Hope for the future

Javier Gomez and Mark Segal.

Last Wednesday at the White House Pride Reception, it wasn’t the Vice President, President Biden, or even the incredible Dr. Jill Biden that gave me hope for the future. It was Javier Gomez, who received the honor of introducing President Biden. After the introduction, President Biden spoke to all of us in attendance and signed the most comprehensive executive order on LGBT protections and inclusion in history. Even after all that, the introduction still stood out to me.

So how do you get the honor of introducing a President? And who is Javier? A few months ago, as he was about to turn 18, Javier was president of his Miami high school’s Gay Straight Alliance when Gov. Ron Desantis began to push for his “Don’t Say Gay” law. Rather than stay silent Javier began to organize, lobby for, and hold student walkouts to protest the law. He wanted his fellow students to join him; and they did, not only in Miami, but across Florida. Thousands of students walked out of class from almost all sections of Florida. Never could he expect that it would lead to him introducing President Biden.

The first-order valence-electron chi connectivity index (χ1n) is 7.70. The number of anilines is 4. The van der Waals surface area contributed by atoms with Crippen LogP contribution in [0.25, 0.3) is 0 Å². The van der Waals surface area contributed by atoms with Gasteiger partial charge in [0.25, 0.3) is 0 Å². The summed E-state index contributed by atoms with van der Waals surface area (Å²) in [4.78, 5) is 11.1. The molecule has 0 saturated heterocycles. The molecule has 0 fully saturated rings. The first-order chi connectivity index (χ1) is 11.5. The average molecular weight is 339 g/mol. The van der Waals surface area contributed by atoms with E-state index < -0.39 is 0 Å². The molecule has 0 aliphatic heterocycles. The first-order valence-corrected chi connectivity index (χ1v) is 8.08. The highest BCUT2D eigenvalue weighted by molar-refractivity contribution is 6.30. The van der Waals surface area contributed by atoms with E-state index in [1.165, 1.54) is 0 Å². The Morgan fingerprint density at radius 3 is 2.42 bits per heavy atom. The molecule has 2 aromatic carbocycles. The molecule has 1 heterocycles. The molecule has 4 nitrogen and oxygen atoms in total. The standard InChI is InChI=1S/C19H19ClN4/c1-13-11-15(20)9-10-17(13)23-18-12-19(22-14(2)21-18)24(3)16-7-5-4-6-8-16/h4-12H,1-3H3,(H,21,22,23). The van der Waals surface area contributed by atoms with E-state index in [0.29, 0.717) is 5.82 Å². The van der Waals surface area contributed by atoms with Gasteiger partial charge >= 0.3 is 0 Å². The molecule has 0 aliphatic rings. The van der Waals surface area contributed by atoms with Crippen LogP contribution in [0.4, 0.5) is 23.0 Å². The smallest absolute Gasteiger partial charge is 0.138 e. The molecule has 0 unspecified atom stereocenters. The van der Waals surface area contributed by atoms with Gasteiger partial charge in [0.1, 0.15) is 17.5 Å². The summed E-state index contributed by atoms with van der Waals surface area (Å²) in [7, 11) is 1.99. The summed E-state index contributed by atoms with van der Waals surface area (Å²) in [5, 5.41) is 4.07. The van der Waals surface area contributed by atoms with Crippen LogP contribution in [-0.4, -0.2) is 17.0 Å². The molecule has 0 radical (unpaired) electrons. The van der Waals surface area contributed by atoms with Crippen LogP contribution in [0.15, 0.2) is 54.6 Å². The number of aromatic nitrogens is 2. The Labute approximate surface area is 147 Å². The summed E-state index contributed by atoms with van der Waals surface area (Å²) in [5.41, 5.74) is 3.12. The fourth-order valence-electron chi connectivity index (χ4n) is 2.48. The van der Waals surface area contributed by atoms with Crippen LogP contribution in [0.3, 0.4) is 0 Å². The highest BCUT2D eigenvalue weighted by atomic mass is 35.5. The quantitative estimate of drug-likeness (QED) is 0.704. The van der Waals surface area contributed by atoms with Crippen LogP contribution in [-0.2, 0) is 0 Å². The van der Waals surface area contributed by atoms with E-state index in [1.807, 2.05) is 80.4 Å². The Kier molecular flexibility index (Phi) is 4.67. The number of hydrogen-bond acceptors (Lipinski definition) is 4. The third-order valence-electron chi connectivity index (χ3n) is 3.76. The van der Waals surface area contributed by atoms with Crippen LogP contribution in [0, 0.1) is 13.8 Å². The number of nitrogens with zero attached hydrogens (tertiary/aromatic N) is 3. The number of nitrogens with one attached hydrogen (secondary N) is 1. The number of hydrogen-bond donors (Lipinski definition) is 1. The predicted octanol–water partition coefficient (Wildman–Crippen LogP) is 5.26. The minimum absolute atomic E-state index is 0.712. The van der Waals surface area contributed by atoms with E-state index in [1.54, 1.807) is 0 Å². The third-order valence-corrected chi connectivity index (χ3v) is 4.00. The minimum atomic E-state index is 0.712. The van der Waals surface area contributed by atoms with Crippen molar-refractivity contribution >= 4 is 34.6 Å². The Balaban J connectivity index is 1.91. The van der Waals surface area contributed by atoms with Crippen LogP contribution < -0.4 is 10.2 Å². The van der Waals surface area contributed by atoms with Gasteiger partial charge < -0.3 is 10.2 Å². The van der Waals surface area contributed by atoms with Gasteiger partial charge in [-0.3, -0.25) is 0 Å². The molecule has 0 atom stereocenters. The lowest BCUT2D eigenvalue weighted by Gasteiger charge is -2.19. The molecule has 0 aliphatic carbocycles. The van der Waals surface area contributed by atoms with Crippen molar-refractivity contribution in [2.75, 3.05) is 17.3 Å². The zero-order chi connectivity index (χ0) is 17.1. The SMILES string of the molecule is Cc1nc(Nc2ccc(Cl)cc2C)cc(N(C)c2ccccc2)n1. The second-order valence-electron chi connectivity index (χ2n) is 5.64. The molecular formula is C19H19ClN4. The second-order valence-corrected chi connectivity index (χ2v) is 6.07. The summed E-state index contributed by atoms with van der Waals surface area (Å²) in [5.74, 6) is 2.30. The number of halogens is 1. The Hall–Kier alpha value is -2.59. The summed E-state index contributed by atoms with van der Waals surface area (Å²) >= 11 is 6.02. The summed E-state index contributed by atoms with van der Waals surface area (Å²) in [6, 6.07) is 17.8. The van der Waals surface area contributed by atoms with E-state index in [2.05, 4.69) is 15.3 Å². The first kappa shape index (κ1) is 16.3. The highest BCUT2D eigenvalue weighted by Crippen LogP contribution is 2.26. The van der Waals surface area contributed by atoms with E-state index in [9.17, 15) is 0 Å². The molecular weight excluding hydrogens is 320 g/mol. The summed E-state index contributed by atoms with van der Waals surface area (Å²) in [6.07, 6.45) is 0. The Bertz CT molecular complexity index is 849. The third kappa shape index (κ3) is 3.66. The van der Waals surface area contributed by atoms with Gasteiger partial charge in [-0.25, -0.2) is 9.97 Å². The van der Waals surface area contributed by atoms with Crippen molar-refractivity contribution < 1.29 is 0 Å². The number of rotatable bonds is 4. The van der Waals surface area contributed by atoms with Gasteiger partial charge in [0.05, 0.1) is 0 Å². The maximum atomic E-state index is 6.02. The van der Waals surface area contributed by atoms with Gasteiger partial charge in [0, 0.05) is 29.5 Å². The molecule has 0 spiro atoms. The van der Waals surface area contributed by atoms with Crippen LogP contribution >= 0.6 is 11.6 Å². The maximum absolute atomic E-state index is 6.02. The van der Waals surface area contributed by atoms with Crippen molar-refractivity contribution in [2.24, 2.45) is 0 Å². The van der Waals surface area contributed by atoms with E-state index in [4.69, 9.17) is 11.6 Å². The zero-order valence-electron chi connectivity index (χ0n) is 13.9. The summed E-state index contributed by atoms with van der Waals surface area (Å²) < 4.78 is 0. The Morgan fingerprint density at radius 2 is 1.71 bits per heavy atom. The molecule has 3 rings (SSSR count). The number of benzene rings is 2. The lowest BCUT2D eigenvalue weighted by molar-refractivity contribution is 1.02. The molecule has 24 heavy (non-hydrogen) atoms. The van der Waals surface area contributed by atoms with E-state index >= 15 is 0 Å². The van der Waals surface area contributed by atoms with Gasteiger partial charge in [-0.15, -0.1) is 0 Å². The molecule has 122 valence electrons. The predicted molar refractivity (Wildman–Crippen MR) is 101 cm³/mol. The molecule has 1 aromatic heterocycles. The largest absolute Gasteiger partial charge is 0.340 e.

His first line was “I’m an 18 year old, proud, Gay, Venezuelan American from Miami Florida.” He went on to say how hard his coming out was: he was mocked, bullied, and told he was effeminate. It was a teacher who saw what was happening to him and helped him through that tough period of his life. 

The “Don’t Say Gay” law will keep teachers from helping other students with that part of their life. How can someone say they’re being bullied without saying the reason why? It’s that one word, gay. And now as proud gay man, he’s fighting for the next Javier. He ended his speech, with “when we lobbied those state representatives, we looked them in the eyes to say ‘it’s okay to be Gay.’ We deserve respect and until we get it we will fight, continue to fight, fight for liberation.” 

My first time at a White House reception was during the Administration of Bill Clinton, long before Javier was born. That first time was historic, and all of us there were in awe. Being at the White House that first time was something I could not have ever dreamed of when I was 18 years old and organizing protests at Stonewall. And today, an 18 year old was introducing the President of the United States because he too had organized protests. That resonated with me. 

To view Javier Gomez’s speech, visit https://www.c-span.org/.